Countdown to Human Rights Day
What makes a human rights defender?
16 November 2023
“Sometimes we don't recognise things that are important and valued until we lose them or they are in danger. In a way this explains what is happening now with the recognition of the importance and the link that humans have with the environment,” said Astrid Puentes, member of the Global Coalition of civil society organizations, Indigenous Peoples, social movements and local communities for “the universal recognition of the right to a clean, healthy and sustainable environment.”
In July 2022, the UN General Assembly (GA), the principal policy-making body of the UN, adopted a landmark resolution recognizing the right to a healthy environment. The GA’s adoption follows a similar resolution by the Human Rights Council in October 2021.
These resolutions were advanced in the wake of decades of advocacy by the environmental justice movement, a diverse group of human rights and environmental activists and their representative organizations including children and youth, women, Indigenous Peoples, workers, faith groups, persons with disabilities and others disproportionately affected by environmental harms.
Five states, Costa Rica, Maldives, Morocco, Slovenia and Switzerland, led the way introducing and negotiating the resolution with critical support from the 1,350 members of the Global Coalition who work in 75 countries around the globe. The work of the Global Coalition was recognized by the UN who awarded them the 2023 Human Rights Prize for their “persistent efforts … in achieving the historic recognition of the right to a clean, healthy and sustainable environment.”
The right to a clean, healthy and sustainable environment is generally understood to include the right to clean air; a safe and stable climate; access to safe water and adequate sanitation; healthy and sustainably produced food; non-toxic environments in which to live, work, study and play; and healthy biodiversity and ecosystems. It also includes access to information; the right to participate in decision-making; and access to justice and effective remedies including the secure exercise of these rights free from reprisals and retaliation.
Speaking of the universal recognition of the right to a healthy environment, Benjamin Schachter, Coordinator of the Environment and Climate Change Team at the UN Human Rights Office said “All human rights are interdependent, indivisible and inalienable. The right to a clean, healthy and sustainable environment is necessary for the full enjoyment of all human rights, including the rights to life, health, food, water and sanitation, and development, among others,” he said. “Thus, the impacts of the triple planetary crisis of climate change, biodiversity loss, and pollution go well beyond the right to a healthy environment, jeopardizing the effective enjoyment of all human rights everywhere.”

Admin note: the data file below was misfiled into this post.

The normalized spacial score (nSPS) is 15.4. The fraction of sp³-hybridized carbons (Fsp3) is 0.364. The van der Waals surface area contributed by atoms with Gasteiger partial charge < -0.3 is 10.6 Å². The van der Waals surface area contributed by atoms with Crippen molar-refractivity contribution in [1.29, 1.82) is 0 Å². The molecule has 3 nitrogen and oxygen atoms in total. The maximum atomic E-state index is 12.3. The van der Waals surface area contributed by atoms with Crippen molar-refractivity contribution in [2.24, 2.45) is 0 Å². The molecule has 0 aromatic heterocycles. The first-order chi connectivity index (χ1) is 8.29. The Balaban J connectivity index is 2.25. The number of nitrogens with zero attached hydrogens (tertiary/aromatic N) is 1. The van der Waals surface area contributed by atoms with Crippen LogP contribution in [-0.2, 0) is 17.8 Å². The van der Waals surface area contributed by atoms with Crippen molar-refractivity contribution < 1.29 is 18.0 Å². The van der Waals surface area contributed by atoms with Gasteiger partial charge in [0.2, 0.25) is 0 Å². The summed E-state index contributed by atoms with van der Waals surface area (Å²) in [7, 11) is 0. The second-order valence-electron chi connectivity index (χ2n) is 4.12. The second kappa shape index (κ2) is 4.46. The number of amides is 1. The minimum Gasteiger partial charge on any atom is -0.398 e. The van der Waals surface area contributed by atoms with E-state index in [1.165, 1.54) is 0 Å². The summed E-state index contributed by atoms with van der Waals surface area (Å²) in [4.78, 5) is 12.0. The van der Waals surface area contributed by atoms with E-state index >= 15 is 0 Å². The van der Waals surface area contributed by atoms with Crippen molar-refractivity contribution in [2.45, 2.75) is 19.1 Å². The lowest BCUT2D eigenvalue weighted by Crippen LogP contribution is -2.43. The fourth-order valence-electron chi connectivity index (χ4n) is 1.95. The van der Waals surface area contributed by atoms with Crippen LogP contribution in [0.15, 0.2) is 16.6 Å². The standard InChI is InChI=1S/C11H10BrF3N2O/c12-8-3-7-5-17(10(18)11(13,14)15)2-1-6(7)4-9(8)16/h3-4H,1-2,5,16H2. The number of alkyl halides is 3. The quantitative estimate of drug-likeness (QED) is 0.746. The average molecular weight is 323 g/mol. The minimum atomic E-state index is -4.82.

He emphasized that, under international human rights law, all States have an obligation to respect, protect and fulfil the right to a clean, healthy and sustainable environment. Environmental justice advocates hope that the universal recognition of this right by the General Assembly will catalyse further changes in national, regional and international law and reinforce its implementation helping make the right to a healthy environment a reality for all people. What happens next will depend on how States and other duty-bearers, such as businesses, comply with their respective human rights obligations and responsibilities.
Human rights are not simply laws or an ideology — they are the key to survival of our species.
UN Human Rights Chief, Volker Türk
Schachter said that more than 150 countries have already recognized the right to a healthy environment through their Constitutions, laws, courts and regional agreements. How they practically uphold their commitments is on the table in national, regional and international decision-making processes around the world including the upcoming meeting of world leaders for the 28th UN Climate Change Conference in the United Arab Emirates later this month.
The GA resolution can have catalytic effects including increasing legal recognition, mainstreaming and implementation of the right, Schachter said noting it could be a starting point for constitutional and/or legislative reform to recognize the right, as recently occurred in Canada; strengthening mechanisms to guarantee the protection of environmental human rights defenders; and holding the private sector and States responsible for the environmental harms they have caused and their impacts on people.
For Puentes from the Global Coalition, the logical and vital next steps include the normative advancement of the right to a healthy environment by also achieving its recognition at the regional and national levels in order to support more effective implementation.